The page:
‘There are three reasons why there are so many conflicts over land ownership in Thailand,’ adds lawyer Thanomsak Rawadchai. ‘There is the concentration of land ownership, which means that some companies have enormous land holdings, while at least one and a half million families in rural areas do not own any land. There is a lot of corruption in the awarding of land titles and in disputes about them. And there is the arbitrariness with which the government can impose and enforce laws, without taking into account the opinion of or the impact on the local population. The latter is the biggest problem.
The famous forest protection law that threatens the existence of the families in Sab Wai, does provide for the possibility that investors and companies remain active in protected areas. And the department of nature parks cooperates with the Petroleum Authority of Thailand. Not surprisingly, I don’t meet anyone who believes in the generals’ green intentions.
In Bo Kaew, a hamlet in the Khon Khaen province, Rainroth Detbumtong looks angry in the lens when I ask if I can take a picture. He is not angry with me, I think, but with his own government, that decided years ago that the hamlet would have to disappear to make way for forest. He points to the trees at the margins of the hamlet: eucalyptus. We are not made to move for the forest, but for the paper industry’, says Detbumtong.
‘We are not made to move for the forest, but for the paper industry’
He was sixteen when the news came of the eviction. I ask him if he remembers that day. Like yesterday, of course. There were about 270 families living in Bo Kaew then, today there are still 41. Everyone reacted calmly. Not left apathetic, but determined. We were sure that Bangkok could not just do this to us. People were motivated to fight for their land and were willing to go to prison for it. But what does a hamlet in the deep interior of the northeast of Thailand have to say if no one writes about it and it is not made into a national or international case? A visit to the administration in Bangkok, consultation with the Forest Industry Organisation, which claims the land, it all turned out to be a waste of time. In the meantime, the Supreme Court has ruled definitively against the villagers. The village must be evacuated.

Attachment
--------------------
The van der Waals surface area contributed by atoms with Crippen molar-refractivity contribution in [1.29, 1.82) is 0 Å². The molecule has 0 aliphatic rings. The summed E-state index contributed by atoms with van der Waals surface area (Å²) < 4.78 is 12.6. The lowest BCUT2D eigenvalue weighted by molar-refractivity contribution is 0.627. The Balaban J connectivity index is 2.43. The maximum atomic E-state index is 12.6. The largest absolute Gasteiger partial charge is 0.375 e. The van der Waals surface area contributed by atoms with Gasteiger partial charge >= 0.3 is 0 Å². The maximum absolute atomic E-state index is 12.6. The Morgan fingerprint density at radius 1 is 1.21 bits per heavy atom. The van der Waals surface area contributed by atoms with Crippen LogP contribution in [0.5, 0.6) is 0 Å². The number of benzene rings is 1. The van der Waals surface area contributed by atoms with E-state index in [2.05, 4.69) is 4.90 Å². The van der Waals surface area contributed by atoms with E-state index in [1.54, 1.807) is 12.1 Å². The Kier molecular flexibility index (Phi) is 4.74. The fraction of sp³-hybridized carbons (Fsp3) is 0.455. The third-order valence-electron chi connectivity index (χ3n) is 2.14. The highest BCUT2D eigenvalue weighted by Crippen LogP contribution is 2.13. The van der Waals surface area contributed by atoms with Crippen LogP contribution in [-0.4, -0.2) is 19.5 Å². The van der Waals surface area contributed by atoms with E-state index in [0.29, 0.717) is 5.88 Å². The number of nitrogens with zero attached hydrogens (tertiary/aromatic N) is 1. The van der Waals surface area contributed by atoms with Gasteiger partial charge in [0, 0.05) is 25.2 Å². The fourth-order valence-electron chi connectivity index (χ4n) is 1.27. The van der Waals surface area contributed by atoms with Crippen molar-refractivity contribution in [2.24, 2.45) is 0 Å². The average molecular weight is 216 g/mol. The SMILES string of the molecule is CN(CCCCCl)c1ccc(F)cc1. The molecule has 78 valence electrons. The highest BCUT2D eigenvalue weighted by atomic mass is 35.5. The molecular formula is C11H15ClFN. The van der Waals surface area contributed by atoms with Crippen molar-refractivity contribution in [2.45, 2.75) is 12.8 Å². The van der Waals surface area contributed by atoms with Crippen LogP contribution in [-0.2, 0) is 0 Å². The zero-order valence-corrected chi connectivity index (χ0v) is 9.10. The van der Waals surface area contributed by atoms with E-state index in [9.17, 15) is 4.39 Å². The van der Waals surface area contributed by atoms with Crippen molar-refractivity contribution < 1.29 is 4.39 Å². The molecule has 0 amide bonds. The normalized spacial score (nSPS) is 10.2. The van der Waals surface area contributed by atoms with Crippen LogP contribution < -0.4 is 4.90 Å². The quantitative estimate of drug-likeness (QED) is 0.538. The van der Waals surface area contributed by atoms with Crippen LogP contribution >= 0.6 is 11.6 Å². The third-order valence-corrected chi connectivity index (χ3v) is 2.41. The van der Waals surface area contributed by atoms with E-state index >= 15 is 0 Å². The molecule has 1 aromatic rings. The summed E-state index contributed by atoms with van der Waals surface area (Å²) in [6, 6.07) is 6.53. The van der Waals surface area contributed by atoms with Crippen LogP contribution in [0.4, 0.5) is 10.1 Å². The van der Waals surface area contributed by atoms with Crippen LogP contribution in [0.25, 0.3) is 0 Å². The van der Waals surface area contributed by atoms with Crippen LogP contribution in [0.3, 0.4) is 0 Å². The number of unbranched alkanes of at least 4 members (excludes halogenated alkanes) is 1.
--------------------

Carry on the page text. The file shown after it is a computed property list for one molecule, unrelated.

And now, I ask. What are the villagers going to do? ‘We are waiting for the rain’, is the translation of his answer. Detbumtong says it without emotion, without sounding cynical. He means exactly what he says: they are waiting for the rain to come, to be able to plant rice. They stay, because they have nowhere else to go.
That’s almost literally what Narissara Muangklang answers to the question what comes after the convictions, the prison sentences and the sky-high fines, for her and the thirteen other accused: ‘We stay.’
At the end of the afternoon in Sab Wai, she takes me to the cassava fields just before and just inside the national park. When we take a few pictures, I suddenly notice that she is wearing a tourist-t-shirt, emblazoned with the slogan: I (blood-red heart) Thailand. I ask whether she can, after all that has happened and that is coming, still say that out loud. She shrugs her shoulders. ‘I love Thailand. It is my country. But I can’t explain that’, she shyly smiles.